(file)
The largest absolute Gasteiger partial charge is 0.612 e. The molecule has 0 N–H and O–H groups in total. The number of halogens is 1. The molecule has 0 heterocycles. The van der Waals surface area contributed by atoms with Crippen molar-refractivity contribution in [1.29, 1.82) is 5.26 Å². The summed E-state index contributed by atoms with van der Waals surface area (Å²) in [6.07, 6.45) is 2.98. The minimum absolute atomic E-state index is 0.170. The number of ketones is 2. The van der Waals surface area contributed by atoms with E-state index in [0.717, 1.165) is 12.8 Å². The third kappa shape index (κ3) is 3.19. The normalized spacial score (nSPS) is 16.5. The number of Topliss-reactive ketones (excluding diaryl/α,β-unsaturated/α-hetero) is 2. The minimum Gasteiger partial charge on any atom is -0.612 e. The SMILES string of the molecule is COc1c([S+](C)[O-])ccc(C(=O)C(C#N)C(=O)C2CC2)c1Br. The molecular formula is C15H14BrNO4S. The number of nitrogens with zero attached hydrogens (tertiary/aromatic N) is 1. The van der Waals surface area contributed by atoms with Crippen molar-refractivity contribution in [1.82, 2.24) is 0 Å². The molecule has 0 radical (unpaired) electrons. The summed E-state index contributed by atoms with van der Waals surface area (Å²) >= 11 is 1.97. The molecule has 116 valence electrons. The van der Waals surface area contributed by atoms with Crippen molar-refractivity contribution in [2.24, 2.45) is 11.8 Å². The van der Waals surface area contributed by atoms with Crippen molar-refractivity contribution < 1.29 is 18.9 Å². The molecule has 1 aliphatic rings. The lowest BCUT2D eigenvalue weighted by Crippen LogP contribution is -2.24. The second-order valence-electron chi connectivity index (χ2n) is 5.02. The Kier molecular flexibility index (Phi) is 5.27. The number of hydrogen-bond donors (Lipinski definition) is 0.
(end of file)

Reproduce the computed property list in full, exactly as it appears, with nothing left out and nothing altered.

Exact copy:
The largest absolute Gasteiger partial charge is 0.612 e. The molecule has 0 N–H and O–H groups in total. The number of halogens is 1. The molecule has 0 heterocycles. The van der Waals surface area contributed by atoms with Crippen molar-refractivity contribution in [1.29, 1.82) is 5.26 Å². The summed E-state index contributed by atoms with van der Waals surface area (Å²) in [6.07, 6.45) is 2.98. The minimum absolute atomic E-state index is 0.170. The number of ketones is 2. The van der Waals surface area contributed by atoms with E-state index in [0.717, 1.165) is 12.8 Å². The third kappa shape index (κ3) is 3.19. The normalized spacial score (nSPS) is 16.5. The number of Topliss-reactive ketones (excluding diaryl/α,β-unsaturated/α-hetero) is 2. The minimum Gasteiger partial charge on any atom is -0.612 e. The SMILES string of the molecule is COc1c([S+](C)[O-])ccc(C(=O)C(C#N)C(=O)C2CC2)c1Br. The molecular formula is C15H14BrNO4S. The number of nitrogens with zero attached hydrogens (tertiary/aromatic N) is 1. The van der Waals surface area contributed by atoms with Crippen molar-refractivity contribution in [1.82, 2.24) is 0 Å². The molecule has 0 radical (unpaired) electrons. The summed E-state index contributed by atoms with van der Waals surface area (Å²) >= 11 is 1.97. The molecule has 116 valence electrons. The van der Waals surface area contributed by atoms with Crippen molar-refractivity contribution in [2.24, 2.45) is 11.8 Å². The van der Waals surface area contributed by atoms with Crippen molar-refractivity contribution < 1.29 is 18.9 Å². The molecule has 1 aliphatic rings. The lowest BCUT2D eigenvalue weighted by Crippen LogP contribution is -2.24. The second-order valence-electron chi connectivity index (χ2n) is 5.02. The Kier molecular flexibility index (Phi) is 5.27. The number of hydrogen-bond donors (Lipinski definition) is 0.